- Local stocks – very modest gains in the ASX 200 yesterday, on a slightly more subdued volume day than usual. It was virtually even-stevens between stocks that advanced and stocks that fell. And, roughly the same sector-wise. Industrials (+4.9%) were top of the pops on the back of the take-over bid lobbed at Sydney Airport (SYD) late on Friday with SYD closing +33.9% higher yesterday. Auckland Airport also benefited, caught in the jet-stream, up +5.5% yesterday. Elsewhere, Energy (+2.0%) continues to benefit from fractious OPEC talks, and subsequent upward pressure on crude. Utilities (+1.0%) rounded out the podium. At the other end of the spectrum, Tech (-1.0%), Discretionary (-0.9%) and Telcos (-0.8%) were stuck in the corner, staring gormlessly at the wall. Futures are up a touch.
- Offshore Credit – obviously nothing done in the land of the free, and home of the brave. In European markets, a modest day with three deals and €3.5bn priced. Nothing to add on spreads in secondary, muted moves.
- Local Credit – absolutely nothing to add, very little happening, flows reportedly light, and spreads pretty much unchanged.
- Bonds & Rates – not sure what really drove yesterday’s rally in local bonds, other than treasury yields dipped into the long weekend in the US on Friday. The outcome of the RBA July meeting today will be required viewing (published at 2:30pm). As per previous notes, no change in official rates priced in. An updated on the path and magnitude of QE is likely, with a common view being we’ll see a tapering of buying from $100bn (set to expire in September) down to $50bn over the subsequent six-months. Yield Curve Control is also likely to be tapered, with the bank not extending its buying from the Apr-24 (0.10%) maturing bond to the Nov-24 (0.38%) bond. Potential flies for the consensus ointment? The state of lockdown across some states, principally Sydney/NSW, and what this does for the path of recovery.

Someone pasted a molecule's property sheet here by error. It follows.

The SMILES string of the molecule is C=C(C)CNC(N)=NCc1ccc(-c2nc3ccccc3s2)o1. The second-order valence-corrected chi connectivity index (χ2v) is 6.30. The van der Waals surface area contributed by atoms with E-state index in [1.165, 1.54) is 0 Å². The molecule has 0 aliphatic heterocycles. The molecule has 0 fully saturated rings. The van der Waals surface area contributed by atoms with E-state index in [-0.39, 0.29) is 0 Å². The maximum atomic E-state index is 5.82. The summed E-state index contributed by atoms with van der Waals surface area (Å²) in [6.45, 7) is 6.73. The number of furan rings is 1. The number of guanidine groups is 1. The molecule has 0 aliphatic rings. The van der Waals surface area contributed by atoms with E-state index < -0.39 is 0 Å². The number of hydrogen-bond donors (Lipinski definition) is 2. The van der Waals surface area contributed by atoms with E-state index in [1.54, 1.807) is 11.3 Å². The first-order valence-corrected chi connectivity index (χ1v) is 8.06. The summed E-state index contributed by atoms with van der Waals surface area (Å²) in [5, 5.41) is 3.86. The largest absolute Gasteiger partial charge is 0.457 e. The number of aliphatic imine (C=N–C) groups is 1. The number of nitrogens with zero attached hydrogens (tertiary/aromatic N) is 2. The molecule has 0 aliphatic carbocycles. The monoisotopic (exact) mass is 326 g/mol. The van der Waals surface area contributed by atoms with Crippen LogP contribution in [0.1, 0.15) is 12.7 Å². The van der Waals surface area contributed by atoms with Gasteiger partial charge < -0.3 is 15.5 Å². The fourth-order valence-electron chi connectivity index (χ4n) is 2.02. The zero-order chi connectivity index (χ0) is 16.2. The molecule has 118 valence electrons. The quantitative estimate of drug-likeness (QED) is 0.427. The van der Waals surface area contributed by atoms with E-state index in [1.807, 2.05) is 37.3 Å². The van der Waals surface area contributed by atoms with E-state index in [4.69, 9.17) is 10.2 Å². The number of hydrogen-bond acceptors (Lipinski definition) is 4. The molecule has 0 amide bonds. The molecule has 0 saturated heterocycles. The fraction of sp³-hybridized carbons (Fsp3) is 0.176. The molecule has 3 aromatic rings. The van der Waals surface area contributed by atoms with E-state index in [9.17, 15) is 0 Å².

- Offshore Macro – very light, plenty of PMI data in Europe, but they were all final prints, so nothing materially new or market moving.
- Local Macro – some data out, but hardly market moving. First up, dwelling approvals fell -7.1% MoM in May, weaker than the market forecast of a -5.0% MoM decline. From NAB….”the detail was more in line with our thinking with clearer signs that the unwinding pull-forward associated with the Federal HomeBuilder scheme is starting to come through. Approvals remain at a very high level, up +52.7% YoY and +24% above their pre-pandemic peak. However, more steep declines can be expected as the unwind continues in coming months”. Also, the Melbourne Institute inflation gauge rose +0.4% MoM and +3.0% YoY to June. ANZ job ads grew at a much slower pace (only +3.0%), but there’s some base effects there – i.e. strong absolute gains already. Retail Sales came in much stronger than expectations, +0.4% MoM vs +0.1% MoM consensus.
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Scott Rundell, Chief Investment Officer